Although Hesse isn’t as large as Bavaria, which held its own state-level elections on September 15, exactly one week before the federal vote, the election in Hesse is as much a tossup as the national election is likely to be a certain win for German chancellor Angela Merkel.
Hesse, a state in south-central Germany that borders both Bavaria and North Rhine-Westphalia, is home to Frankfurt, the financial center of Germany and in many ways the financial center of Europe. With just over 6 million residents, Hesse is only the fifth-most populous state in Germany, but its role in the German economy means that the result on Sunday is important — its GDP per capita, on a regional basis, is Germany’s highest (except for the small city-states of Hamburg and Bremen).
It’s also important because the result of the Hessian election will determine five votes in the Bundesrat, the upper house of Germany’s parliament — a loss here on Sunday would leave the center-right with firm control of just 10 out of 69 votes in the upper house. That would strengthen the parliamentary check that the center-left holds through its domination of the state governments that cumulatively determine the representatives to the Bundesrat.
It’s also a state where the two main center-right and center-left forces are balanced nearly equally in polls — the race is expected to be incredibly close.
Merkel’s Christlich Demokratische Union Deutschlands (CDU, Christian Democratic Party) has controlled Hesse’s government since the 1999 elections, when Roland Koch led the CDU into government alongside the liberal Freie Demokratische Partei (FDP, Free Democratic Party).
But things took a poor turn after a particularly brutal election in January 2008, after Koch and the CDU took a hard-right, anti-immigrant turn. The CDU and the center-left Sozialdemokratische Partei Deutschlands (SPD, Social Democratic Party) essentially tied in that election — each won 42 seats in the 118-seat Landtag (state parliament). With neither the CDU’s preferred coalition partner, the Free Democrats nor the SDP’s preferred partner, Die Grünen (the Greens), winning enough seats to form a stable majority, it left the democratic socialist Die Linke (the Left) holding the balance of power after it won 5.1% of the vote, enough to win (just barely) six seats, entering Hesse’s Landtag for the first time.
SPD leader Andrea Yspilanti ultimately decided to work with the Left — controversial for the party’s links to former communists in East Germany — but a revolt within the Social Democrats caused her attempts to fail and led to early elections in January 2009. The Hessian electorate blamed the Social Democrats for the political crisis, and the SPD dropped 13% from its result just a year earlier, giving the CDU/FDP coalition a reprieve.
Koch stepped down as minister president in August 2010 to pursue business interests, handing over the reins to trusted acolyte Volker Bouffier (pictured above, left, campaigning with Merkel). Bouffier previously served as Koch’s decade-long minister of the interior (and sport), embracing more robust surveillance and police techniques throughout the 2000s, which earned him the nickname, ‘Black Sheriff.’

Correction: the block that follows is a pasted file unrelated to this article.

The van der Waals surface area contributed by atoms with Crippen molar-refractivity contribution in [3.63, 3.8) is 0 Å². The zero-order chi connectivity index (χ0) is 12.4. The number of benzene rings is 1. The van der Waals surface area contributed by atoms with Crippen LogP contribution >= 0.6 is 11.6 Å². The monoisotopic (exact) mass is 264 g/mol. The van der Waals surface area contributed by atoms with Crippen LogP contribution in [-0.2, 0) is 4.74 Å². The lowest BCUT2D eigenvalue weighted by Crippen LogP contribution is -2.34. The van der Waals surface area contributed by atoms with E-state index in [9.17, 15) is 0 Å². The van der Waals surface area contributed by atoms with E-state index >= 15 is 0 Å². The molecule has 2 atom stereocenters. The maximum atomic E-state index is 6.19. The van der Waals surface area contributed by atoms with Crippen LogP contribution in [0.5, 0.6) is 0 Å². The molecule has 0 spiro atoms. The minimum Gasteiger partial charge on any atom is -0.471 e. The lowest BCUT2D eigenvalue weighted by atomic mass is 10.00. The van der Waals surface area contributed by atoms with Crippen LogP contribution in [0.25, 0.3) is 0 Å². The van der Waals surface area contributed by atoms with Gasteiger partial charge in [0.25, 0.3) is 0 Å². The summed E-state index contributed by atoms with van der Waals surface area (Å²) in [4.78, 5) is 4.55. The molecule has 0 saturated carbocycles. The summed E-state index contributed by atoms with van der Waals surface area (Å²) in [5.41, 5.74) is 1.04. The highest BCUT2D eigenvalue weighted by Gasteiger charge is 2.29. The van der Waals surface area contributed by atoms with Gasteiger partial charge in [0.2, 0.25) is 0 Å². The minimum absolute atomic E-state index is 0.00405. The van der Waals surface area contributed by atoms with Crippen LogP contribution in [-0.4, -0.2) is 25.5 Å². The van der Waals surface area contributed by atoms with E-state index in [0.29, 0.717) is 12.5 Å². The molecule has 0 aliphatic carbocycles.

A recent ARD poll taken between September 10 and 12 shows that Hesse’s preferences for state government aren’t unlike Germany’s national preferences for the Bundestag — the CDU is winning 40%, the SPD is winning 32%, the Greens are winning 12.5%, the FDP is winning 6%, and the Left wins just 3.5%. If Sunday’s result replicates that, the Left will likely fall out of Hesse’s Landtag because there’s a 5% threshold for winning seats, just as for the national Bundestag. That gives the CDU/FDP center-right coalition 46% of the vote and the SPD/Green center-left coalition 44.5% of the vote. A toss-up.
Bouffier and the CDU hope that Merkel’s popularity and Germany’s (and Hesse’s) strong economy will push them over the top — one of the reasons why Bouffier scheduled the vote on the same day as the federal election. The SPD’s leader in Hesse, Thorsten Schäfer-Gümbel, hopes that the SPD’s narrower gap with the CDU at the Hesse state level and the prospect of 18 years of uninterrupted CDU state rule will nudge voters into giving a new government a chance.
At stake isn’t just bragging rights, but five votes to the Bundesrat. Each of Germany’s 16 states holds between three and six votes in the Bundesrat, and the representatives who cast those votes are determined by each state government. That means if Bouffier and the CDU lose on September 22, the center-left will also control Hesse’s five votes in Germany’s federal upper house. It would follow the shock victory of an SPD/Green coalition in Lower Saxony’s elections in January of this year (a state with six Bundesrat votes).
While the center-left (i.e., state governments controlled by the SPD, SPD/Green or SPD/Left coalitions) already controls an absolute majority in the Bundesrat, a win in the Hesse election would reduce the center-right (i.e., state governments controlled by the CDU, FDP or the Bavarian Christian Social Union) from 15 vote to just 10 votes in the Bundesrat. Another five states, with a cumulative 18 votes, are currently governed by CDU-SDP ‘grand coalitions,’ and are neutral in the Bundesrat. That means that if the center-left wins Hesse’s election, it could place some additional pressure on Merkel to seek a ‘grand coalition’ with the SPD in Germany’s federal parliament.